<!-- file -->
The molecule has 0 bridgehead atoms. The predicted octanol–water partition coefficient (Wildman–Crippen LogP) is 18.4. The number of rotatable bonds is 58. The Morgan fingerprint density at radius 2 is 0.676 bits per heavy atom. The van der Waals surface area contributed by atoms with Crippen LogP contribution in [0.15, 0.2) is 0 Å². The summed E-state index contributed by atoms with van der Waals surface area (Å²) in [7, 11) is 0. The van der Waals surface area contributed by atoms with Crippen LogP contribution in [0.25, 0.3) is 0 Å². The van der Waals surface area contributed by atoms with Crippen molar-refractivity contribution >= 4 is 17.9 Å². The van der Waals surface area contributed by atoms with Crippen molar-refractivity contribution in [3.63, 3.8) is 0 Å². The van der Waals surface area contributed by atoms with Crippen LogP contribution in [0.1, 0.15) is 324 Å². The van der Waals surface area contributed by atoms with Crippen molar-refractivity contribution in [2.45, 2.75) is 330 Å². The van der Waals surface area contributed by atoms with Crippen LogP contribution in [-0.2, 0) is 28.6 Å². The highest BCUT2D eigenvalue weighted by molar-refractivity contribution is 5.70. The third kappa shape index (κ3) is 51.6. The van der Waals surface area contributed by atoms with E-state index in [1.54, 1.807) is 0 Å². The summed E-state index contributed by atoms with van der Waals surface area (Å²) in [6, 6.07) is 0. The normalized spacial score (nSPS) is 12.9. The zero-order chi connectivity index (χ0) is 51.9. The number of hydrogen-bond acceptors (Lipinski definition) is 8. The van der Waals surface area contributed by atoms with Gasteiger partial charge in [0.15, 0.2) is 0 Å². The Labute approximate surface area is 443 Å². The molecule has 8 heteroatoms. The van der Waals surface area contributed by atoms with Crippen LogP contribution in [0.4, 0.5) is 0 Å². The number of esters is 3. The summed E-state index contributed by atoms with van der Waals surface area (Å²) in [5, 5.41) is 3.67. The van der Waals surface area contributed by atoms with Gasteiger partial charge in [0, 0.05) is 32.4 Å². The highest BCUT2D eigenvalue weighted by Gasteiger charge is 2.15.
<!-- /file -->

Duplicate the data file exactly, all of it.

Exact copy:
The molecule has 0 bridgehead atoms. The predicted octanol–water partition coefficient (Wildman–Crippen LogP) is 18.4. The number of rotatable bonds is 58. The Morgan fingerprint density at radius 2 is 0.676 bits per heavy atom. The van der Waals surface area contributed by atoms with Crippen LogP contribution in [0.15, 0.2) is 0 Å². The summed E-state index contributed by atoms with van der Waals surface area (Å²) in [7, 11) is 0. The van der Waals surface area contributed by atoms with Crippen LogP contribution in [0.25, 0.3) is 0 Å². The van der Waals surface area contributed by atoms with Crippen molar-refractivity contribution >= 4 is 17.9 Å². The van der Waals surface area contributed by atoms with Crippen molar-refractivity contribution in [3.63, 3.8) is 0 Å². The van der Waals surface area contributed by atoms with Crippen LogP contribution in [0.1, 0.15) is 324 Å². The van der Waals surface area contributed by atoms with Crippen molar-refractivity contribution in [2.45, 2.75) is 330 Å². The van der Waals surface area contributed by atoms with Crippen LogP contribution in [-0.2, 0) is 28.6 Å². The highest BCUT2D eigenvalue weighted by molar-refractivity contribution is 5.70. The third kappa shape index (κ3) is 51.6. The van der Waals surface area contributed by atoms with E-state index in [1.54, 1.807) is 0 Å². The summed E-state index contributed by atoms with van der Waals surface area (Å²) in [6, 6.07) is 0. The normalized spacial score (nSPS) is 12.9. The zero-order chi connectivity index (χ0) is 51.9. The number of hydrogen-bond acceptors (Lipinski definition) is 8. The van der Waals surface area contributed by atoms with Gasteiger partial charge in [0.15, 0.2) is 0 Å². The Labute approximate surface area is 443 Å². The molecule has 8 heteroatoms. The van der Waals surface area contributed by atoms with Crippen LogP contribution in [0.4, 0.5) is 0 Å². The number of esters is 3. The summed E-state index contributed by atoms with van der Waals surface area (Å²) in [5, 5.41) is 3.67. The van der Waals surface area contributed by atoms with Gasteiger partial charge in [0, 0.05) is 32.4 Å². The highest BCUT2D eigenvalue weighted by Gasteiger charge is 2.15.